Florence and Giles – John Harding

When I was a teenager, I ended up in the hospital for a couple weeks with a case of meningitis. What’s a girl to do when stuck in bed for that long? Read, obviously. Okay, sleep, medicate, sleep, medicate, repeat, until I was well enough to stay awake but not well enough to go home. This was before the time of ereaders, so my family had to lug stacks of books to and from the hospital for me. The easiest way to do this was to bring Reader’s Digest condensed volumes.


Four books in one pretty-regular sized volume. This is where I read my first read gothic novel. I’d read ghost stories before, but this was the first real gothic novel. I loved it! And I have no idea what it was called. I’m sure my parents still own it, but they have hundreds of them so I have yet to locate this specific book. Anyway, since that time, I’ve loved a good gothic story. I’ve read a lot of them and I love The Turn of the Screw – which this is clearly mirroring.


(Not a gothic story – obviously, but this the scary feel I’m looking for)

Florence and Giles should have been right up my alley. Sadly, it was not. This was a very juvenile story. I was expecting YA, not juvenile fiction, so that threw me off from the very beginning. The protagonist, Florence, was much younger than I expected, and her sheltered upbringing made her seem even younger. Her mystery uncle doesn’t think she should learn because she’s a girl, so she teaches herself how to read – this should have grabbed me, but it didn’t. Yes, I love the idea of hiding out in the library and secretly reading, but Florence seemed so haughty about it. And her made up language? It made me insane! It seemed so forced. She changed every noun/adverb/adjective into a verb. It was cute in small doses, but it got aggravating very fast. If there had been less of that, I might have liked Florence more, but as it stands, she was simply an annoying little kid. Almost worse than Giles, whose lack of smarts could have been saved by being precocious, but instead he was just annoying.


Miss Taylor had the potential to be deliciously evil, but she was so shallowly written. She might have been the previous governess’ ghost? Why? Their first governess was there for like a day. She covered no more than a few pages. She was a silly twit who wanted nothing more than to marry rich. We get a brief overview of her death but come on, where were the details? Why on earth would she want to haunt these children she had no interest in? Miss Taylor was an entirely different character. She was uppity from the very beginning. The night time visits to Giles’ room were creepy. Why was she so obsessed with that boy? Why did she go looking for this job? Nothing is explained in this damn book! And nothing is creepy. There is no scare factor here. There is no suspense. No ghosts. No creepy nighttime noises. Nothing! There is just a little girl with an overactive imagination. Except when she’s carrying Giles back to his bed and gets chloroformed and wakes up in bed with Giles tucked in neatly. She brushes it off as a dream and that’s that. What the F!? And what about the mysterious uncle? He never appears. Why on earth is he even included in the story? He could have been a two sentence side note. What ever happened to the photo album that Florence took from the house keeper’s desk? Did I really miss this many loose ends being tied up or were they just forgotten? If I didn’t have to put up with Florence’s damn language patterns, I might go back and reread the ending and see if I really just tuned all of the answers out.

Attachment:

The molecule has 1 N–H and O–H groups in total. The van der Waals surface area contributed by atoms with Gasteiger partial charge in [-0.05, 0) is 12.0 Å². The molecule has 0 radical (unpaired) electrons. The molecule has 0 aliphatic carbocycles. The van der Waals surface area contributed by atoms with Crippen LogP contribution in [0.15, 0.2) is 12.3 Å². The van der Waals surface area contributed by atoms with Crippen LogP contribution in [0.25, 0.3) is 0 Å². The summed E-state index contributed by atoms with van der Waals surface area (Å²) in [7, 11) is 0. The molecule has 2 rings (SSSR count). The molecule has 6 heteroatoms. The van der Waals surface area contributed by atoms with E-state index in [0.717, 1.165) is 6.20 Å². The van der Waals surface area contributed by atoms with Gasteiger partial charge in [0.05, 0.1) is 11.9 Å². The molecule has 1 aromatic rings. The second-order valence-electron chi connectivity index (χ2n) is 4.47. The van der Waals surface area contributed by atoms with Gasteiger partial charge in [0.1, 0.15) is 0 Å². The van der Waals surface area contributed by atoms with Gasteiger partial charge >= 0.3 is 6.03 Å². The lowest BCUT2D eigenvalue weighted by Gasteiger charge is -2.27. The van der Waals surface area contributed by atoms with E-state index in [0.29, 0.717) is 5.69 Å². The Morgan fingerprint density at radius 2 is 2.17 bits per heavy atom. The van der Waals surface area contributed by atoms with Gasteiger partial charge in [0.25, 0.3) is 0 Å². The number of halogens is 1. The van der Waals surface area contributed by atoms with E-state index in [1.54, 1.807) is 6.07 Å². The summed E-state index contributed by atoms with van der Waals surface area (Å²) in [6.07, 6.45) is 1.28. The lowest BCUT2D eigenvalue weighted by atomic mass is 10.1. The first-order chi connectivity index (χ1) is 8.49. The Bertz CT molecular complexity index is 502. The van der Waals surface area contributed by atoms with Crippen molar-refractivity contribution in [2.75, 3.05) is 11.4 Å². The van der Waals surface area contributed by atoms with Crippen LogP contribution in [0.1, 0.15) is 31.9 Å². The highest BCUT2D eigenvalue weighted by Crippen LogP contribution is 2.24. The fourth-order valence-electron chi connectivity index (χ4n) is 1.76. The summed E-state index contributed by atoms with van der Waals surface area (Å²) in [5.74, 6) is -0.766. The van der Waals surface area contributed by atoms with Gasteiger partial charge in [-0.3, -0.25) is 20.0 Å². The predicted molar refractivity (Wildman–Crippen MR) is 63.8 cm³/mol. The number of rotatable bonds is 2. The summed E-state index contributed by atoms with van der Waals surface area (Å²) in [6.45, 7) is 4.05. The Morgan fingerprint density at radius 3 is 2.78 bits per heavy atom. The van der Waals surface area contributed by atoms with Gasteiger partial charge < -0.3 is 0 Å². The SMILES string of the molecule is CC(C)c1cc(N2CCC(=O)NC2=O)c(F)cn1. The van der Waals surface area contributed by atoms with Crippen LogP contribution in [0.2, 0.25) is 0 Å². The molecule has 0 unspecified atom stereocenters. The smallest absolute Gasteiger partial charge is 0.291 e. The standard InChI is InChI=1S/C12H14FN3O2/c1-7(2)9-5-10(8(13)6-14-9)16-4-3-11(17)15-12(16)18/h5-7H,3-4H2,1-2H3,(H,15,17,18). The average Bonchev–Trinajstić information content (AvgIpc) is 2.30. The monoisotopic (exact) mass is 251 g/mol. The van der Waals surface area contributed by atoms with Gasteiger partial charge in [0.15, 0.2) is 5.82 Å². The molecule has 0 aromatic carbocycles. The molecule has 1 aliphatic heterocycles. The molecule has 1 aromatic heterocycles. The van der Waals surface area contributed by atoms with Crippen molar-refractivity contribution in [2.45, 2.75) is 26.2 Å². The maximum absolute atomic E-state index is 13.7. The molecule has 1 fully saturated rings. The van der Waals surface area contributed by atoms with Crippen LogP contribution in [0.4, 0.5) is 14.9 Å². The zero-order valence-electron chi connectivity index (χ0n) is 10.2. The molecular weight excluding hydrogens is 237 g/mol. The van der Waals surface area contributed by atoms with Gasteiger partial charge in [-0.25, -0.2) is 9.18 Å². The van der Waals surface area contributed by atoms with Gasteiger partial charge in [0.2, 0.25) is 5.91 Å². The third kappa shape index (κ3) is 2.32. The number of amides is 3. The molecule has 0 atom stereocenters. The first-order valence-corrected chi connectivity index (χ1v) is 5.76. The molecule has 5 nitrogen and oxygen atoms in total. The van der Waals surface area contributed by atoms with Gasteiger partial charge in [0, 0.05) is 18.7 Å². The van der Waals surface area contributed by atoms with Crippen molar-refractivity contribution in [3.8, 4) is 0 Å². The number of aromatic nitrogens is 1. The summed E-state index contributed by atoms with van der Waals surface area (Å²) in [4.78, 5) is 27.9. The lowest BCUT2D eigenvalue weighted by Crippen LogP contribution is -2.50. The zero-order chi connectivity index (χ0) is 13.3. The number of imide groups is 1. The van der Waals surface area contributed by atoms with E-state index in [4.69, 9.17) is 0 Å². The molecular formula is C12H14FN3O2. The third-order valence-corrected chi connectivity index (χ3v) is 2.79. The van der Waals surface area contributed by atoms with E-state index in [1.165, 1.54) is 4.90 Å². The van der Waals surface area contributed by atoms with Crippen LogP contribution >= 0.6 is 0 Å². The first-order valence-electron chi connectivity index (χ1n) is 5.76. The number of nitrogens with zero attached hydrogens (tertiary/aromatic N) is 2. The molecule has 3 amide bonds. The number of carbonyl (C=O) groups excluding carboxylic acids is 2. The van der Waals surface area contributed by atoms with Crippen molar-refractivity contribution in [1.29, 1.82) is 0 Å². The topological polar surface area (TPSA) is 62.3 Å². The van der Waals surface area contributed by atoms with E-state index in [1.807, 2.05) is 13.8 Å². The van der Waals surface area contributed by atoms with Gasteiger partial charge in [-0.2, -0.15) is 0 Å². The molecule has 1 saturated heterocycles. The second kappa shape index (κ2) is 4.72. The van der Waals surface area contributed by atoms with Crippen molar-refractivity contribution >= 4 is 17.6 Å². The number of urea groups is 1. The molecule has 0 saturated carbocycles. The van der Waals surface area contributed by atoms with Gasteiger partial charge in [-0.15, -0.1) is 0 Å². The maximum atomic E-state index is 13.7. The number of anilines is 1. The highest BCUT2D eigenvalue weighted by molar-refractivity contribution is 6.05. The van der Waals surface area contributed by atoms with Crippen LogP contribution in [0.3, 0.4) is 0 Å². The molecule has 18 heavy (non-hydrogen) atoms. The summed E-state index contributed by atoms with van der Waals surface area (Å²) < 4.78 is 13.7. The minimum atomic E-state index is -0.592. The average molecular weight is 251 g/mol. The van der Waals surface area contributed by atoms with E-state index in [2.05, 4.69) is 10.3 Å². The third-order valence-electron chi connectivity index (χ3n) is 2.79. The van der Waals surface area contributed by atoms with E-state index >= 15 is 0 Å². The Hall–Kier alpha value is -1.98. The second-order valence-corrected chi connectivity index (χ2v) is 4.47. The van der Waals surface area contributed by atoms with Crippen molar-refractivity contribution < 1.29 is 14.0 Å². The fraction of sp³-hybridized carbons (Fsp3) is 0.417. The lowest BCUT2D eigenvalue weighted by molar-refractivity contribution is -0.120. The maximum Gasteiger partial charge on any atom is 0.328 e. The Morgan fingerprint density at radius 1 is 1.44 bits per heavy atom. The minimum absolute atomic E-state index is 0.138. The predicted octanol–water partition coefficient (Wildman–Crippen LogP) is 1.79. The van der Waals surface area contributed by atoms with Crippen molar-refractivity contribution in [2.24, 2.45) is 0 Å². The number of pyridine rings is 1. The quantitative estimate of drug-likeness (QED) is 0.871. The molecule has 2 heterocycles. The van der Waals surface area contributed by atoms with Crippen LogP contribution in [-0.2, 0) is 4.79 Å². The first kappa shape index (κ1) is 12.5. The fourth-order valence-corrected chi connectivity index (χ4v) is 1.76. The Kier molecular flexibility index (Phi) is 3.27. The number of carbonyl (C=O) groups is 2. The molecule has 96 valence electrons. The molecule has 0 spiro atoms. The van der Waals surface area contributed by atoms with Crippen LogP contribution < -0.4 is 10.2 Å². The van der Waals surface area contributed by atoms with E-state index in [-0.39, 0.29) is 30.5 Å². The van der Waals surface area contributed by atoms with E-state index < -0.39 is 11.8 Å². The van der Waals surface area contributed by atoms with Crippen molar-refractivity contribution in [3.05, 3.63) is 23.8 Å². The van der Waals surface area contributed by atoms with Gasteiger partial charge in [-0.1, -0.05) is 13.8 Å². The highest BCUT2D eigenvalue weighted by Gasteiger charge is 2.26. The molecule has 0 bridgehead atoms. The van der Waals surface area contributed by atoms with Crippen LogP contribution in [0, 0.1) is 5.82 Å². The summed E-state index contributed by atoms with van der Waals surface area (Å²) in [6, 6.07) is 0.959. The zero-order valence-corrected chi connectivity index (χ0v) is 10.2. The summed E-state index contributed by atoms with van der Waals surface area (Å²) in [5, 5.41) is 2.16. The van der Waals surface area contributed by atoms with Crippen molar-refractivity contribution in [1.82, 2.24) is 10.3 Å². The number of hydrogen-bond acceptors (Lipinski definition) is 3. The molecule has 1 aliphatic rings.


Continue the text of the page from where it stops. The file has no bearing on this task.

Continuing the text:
The only redeeming moment of the book was the ending. Florence turns out to be a murderous little monster. Not only does she push Miss Taylor down a well, she goes so far as to throw the lady’s luggage down the well and drive the carriage to the train station to make sure it looks like she left. This was great, but it was when she just sat there and watched Theo die from an asthma attack and then dumped him on the lane that really clinched the only sinister moment of book. Florence will to do anything to make sure Giles stays with her. I fear for that little boy’s future, but I wasn’t scared of this house or the things that happened in it. If you’re looking for a good gothic novel, stick with The Fall of The House of Usher, The Séance, The Italian, or even Northanger Abbey – for a flip on the gothic tale. Hell, go watch the 2012 Christmas episode of Doctor Who. There’s a creepy governess. Maybe if you’re looking to introduce younger readers to gothic stories, this is a good one – just make sure they don’t start speaking like Florence.



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